Day three (Saturday 7/14) was spent largely in Flushing. For sake of continuity I intend to post here on the Manhattan board and cross-link on the Outer Boroughs since dinner was actually spent in Manhattan. I was originally going to explore Flushing with a friend but that didn't pan out so I wasn't able to eat as much as I would've liked.
Xi'an Famous Foods: I am aware of their other locations but wanted to see the original branch that launched the craze. Having spent time in Xi'an I am aware of the tastes and textures of this type of food so I was looking forward to it. Furthermore, in my hometown of San Gabriel, CA there are a few restaurants that offer this type of food but I was disappointed by my visit to one. My order consisted of the Cumin Lamb Burger and a plate of the Liang Pi Cold Noodles with added chili oil. My first bite of the lamb burger and I instantly recalled the memories of eating in Xi'an. The breading had a semi-crisp exterior that revealed a soft, but chewy bun that was not overly dense and chock full of tender, cumin-spiced lamb meat chunks. At Shaanxi Gourmet in San Gabriel, the bread portion was thin, lacked a crisp exterior and was without real substance. The meat filling itself was a bit mushy. None of those problems were present here and I happily ate the yang rou jia mo. The only critique I have would be that I prefer a slightly heavier hand with the cumin. The liang pi was served cool, with fresh crisp shreds of cucumber and chewy mung bean noodles that had picked up a good heat from the chili oil and was well balanced with the sesame flavors and acidity from the vinegar. The place in San Gabriel suffers from too much sesame paste IMO. The place was mostly empty so I had no trouble finding a seat and service was prompt in the sense that I got my food quickly and efficiently with no fuss. I would have no problems eating here again.
Lamb Noodle Soup: After my lamb burger and liang pi, I headed upstairs in the Golden Shopping Mall and found a shop serving lamb noodle soup. I ordered a small bowl and sat down to wait; there seemed to be a steady stream of individuals ordering noodles, mostly Northern Chinese mainlanders from what I could tell. After a 10 minute wait, I was presented with a steaming bowl of broth and noodles. First, I sampled the milky broth was pleased to find it was light, but full of that lamb “funk” I love. While a bit oily on the tongue, I found the broth to be well-flavored with some herbaceous notes from the cilantro and Gogi berries. The flour noodles themselves having been just hand-pulled were cooked well with plenty of Q. what I found interesting was that although the noodles were hand-pulled, they reminded me more of dao shao mian (knife-shaved noodles) with their thickness and texture. The lamb meat was tender and flavorful. The addition of chili oil added some welcome heat and acidity to cut through the oil. Unfortunately I wore a white polo that day and was met with some splashes from the slurping. Despite having just eaten downstairs, I devoured the bowl and would've emptied the fantastic broth had it been cooler. Maybe next time.
New World Mall: With a full stomach I headed over to the New World Mall to see what it held and was amazed to find the hubbub of activity in the food court. The food court itself held a myriad of food options and I practically cursed myself for not having a large enough stomach to sample some. The food court reminded me much of the newer food courts in Asia where food stalls are being brought indoors to maintain cleanliness and order. I did however order a small passion fruit iced tea drink from Snopo that was sweet, with a good passion fruit flavor and contained all sorts of fruit jellies and diced fruit. It was nice to get something sweet after all the savory eating I had already done.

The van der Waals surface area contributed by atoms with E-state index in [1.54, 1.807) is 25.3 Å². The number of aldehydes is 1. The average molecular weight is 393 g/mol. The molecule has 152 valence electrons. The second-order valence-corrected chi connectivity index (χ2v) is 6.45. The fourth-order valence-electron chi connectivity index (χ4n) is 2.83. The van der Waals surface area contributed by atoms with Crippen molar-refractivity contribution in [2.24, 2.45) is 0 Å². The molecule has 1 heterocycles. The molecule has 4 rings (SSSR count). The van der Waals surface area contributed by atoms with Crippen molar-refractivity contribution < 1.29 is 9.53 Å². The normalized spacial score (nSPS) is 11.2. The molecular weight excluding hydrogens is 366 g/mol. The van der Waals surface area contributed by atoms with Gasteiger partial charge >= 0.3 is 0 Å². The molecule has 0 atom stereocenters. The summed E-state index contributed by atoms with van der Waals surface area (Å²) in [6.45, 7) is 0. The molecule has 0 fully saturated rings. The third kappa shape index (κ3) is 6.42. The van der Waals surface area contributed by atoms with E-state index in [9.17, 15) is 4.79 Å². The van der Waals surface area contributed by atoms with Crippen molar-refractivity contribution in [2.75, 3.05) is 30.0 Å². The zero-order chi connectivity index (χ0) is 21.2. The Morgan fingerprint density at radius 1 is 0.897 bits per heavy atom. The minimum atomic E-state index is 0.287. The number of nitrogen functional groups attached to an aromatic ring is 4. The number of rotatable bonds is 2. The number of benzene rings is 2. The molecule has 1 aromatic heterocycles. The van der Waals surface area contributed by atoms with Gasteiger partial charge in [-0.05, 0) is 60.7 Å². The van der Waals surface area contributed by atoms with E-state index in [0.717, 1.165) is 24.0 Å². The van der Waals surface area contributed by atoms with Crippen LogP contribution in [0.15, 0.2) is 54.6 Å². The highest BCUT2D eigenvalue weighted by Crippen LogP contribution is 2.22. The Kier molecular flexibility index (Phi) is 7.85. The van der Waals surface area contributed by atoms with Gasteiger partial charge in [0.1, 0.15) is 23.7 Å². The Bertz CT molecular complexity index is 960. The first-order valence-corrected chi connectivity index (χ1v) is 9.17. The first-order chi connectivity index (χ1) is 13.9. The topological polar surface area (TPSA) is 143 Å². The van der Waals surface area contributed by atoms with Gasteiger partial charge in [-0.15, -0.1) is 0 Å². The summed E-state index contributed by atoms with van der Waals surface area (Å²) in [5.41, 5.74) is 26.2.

Xinjiang BBQ Cart: Exploring some more of the area itself and I was drawn to the smoke and smells wafting from the cart off Kissena. Spying that the man was cooking meat skewers over charcoal and charging only a dollar, I had to make a stop. I placed an order for a lamb skewer, extra spicy and only waited a few minutes before handed a skewer of juicy, fatty, heavily spiced lamb meat grilled to perfection. The charcoal provided the smokiness and char that only it can give. For a dollar, this was a solid deal for the level of grilling skill. Having eaten plenty of these in China, I can attest that these are on par.
Fu Run: A friend of mine who lives in Queens told me about this restaurant and the Muslim Lamb Chop so I met up with her here for a late lunch. While I waited for her arrival, I placed an order for the Cold Marinated Cucumbers, Triple Delight Vegetables, Muslim Lamb Chop and the Sweet Taro (ba si taro). The cucumbers were fresh, sweet and crisp with a nice tang from being slightly pickled which helped cut the oil of the other dishes. The vegetable dish was well-cooked and had plenty of wok flavor. The potatoes themselves were soft without being mushy, the eggplant was a bit oily but delicious and the bell peppers maintained a slight crisp. The piece de resistance of the lamb chop was all I had heard it to be. Each rib was slightly crisp, yet super tender; spiced well but not overly so with a good heat from the chili flakes; the sesame seeds gave it a different type of crunch and provided nuttiness. Had I a larger stomach, I would've easily eaten the whole thing. The only thing I could say that would improve the dish would be to grind some of the cumin down so as to draw out more of that smoky goodness that is such a hallmark for the spice. The highlight for me though, and my friend agreed, was the sweet taro dessert otherwise known as ba si yu toh. Soft, earthy taro chunks were encased in caramel that hardened to create a candy-like shell. I am a sucker for all things taro and this was no exception. This dish originally crossed my path during my time in Beijing but they used apples mostly. I had heard that the apples version was inferior so I went with taro. No matter. The carmelized taro was excellent and I would actually have been happy just eating a plate of this. Service was helpful and prompt; no issues here. My eyes were much bigger than my stomach this day and we had tons of leftovers which my friend happily took. Definitely a must-try if one visits Flushing.